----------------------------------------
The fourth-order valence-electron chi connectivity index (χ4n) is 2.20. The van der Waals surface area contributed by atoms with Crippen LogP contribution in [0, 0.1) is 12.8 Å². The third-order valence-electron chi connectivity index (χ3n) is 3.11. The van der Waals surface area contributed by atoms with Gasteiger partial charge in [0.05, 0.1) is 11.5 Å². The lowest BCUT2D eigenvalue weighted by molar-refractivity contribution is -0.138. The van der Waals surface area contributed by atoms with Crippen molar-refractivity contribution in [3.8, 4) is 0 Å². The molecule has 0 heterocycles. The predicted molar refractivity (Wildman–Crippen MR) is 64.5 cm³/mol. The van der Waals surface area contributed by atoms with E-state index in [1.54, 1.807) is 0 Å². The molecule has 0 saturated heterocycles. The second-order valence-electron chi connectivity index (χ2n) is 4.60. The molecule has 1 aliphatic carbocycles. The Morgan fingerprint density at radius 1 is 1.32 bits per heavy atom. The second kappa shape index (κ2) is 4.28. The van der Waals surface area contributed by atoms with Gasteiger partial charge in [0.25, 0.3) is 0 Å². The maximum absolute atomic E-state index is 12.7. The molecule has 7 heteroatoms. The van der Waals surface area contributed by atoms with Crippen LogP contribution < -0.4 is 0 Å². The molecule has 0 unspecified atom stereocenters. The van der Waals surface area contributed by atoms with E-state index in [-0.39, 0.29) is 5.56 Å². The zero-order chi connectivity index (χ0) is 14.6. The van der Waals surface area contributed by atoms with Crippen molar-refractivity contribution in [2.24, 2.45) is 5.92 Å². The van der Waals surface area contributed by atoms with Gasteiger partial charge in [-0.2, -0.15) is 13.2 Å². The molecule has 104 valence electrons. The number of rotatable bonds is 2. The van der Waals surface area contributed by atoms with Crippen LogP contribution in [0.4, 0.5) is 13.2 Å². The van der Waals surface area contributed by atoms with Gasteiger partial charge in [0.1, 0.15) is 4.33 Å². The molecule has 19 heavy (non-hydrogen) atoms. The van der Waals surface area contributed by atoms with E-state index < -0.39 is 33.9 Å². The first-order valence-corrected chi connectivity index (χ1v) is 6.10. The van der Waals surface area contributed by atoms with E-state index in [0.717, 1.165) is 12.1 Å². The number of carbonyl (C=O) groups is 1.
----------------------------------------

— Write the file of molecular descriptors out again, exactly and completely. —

The fourth-order valence-electron chi connectivity index (χ4n) is 2.20. The van der Waals surface area contributed by atoms with Crippen LogP contribution in [0, 0.1) is 12.8 Å². The third-order valence-electron chi connectivity index (χ3n) is 3.11. The van der Waals surface area contributed by atoms with Gasteiger partial charge in [0.05, 0.1) is 11.5 Å². The lowest BCUT2D eigenvalue weighted by molar-refractivity contribution is -0.138. The van der Waals surface area contributed by atoms with Crippen molar-refractivity contribution in [3.8, 4) is 0 Å². The molecule has 0 heterocycles. The predicted molar refractivity (Wildman–Crippen MR) is 64.5 cm³/mol. The van der Waals surface area contributed by atoms with E-state index in [1.54, 1.807) is 0 Å². The molecule has 0 saturated heterocycles. The second-order valence-electron chi connectivity index (χ2n) is 4.60. The molecule has 1 aliphatic carbocycles. The Morgan fingerprint density at radius 1 is 1.32 bits per heavy atom. The second kappa shape index (κ2) is 4.28. The van der Waals surface area contributed by atoms with Gasteiger partial charge in [0.25, 0.3) is 0 Å². The maximum absolute atomic E-state index is 12.7. The molecule has 7 heteroatoms. The van der Waals surface area contributed by atoms with Crippen LogP contribution < -0.4 is 0 Å². The molecule has 0 unspecified atom stereocenters. The van der Waals surface area contributed by atoms with E-state index in [-0.39, 0.29) is 5.56 Å². The zero-order chi connectivity index (χ0) is 14.6. The van der Waals surface area contributed by atoms with Crippen molar-refractivity contribution in [2.24, 2.45) is 5.92 Å². The van der Waals surface area contributed by atoms with Gasteiger partial charge in [-0.2, -0.15) is 13.2 Å². The molecule has 104 valence electrons. The number of rotatable bonds is 2. The van der Waals surface area contributed by atoms with Crippen LogP contribution in [0.4, 0.5) is 13.2 Å². The van der Waals surface area contributed by atoms with Gasteiger partial charge in [0.1, 0.15) is 4.33 Å². The molecule has 19 heavy (non-hydrogen) atoms. The van der Waals surface area contributed by atoms with E-state index < -0.39 is 33.9 Å². The first-order valence-corrected chi connectivity index (χ1v) is 6.10. The van der Waals surface area contributed by atoms with E-state index in [0.717, 1.165) is 12.1 Å². The number of carbonyl (C=O) groups is 1.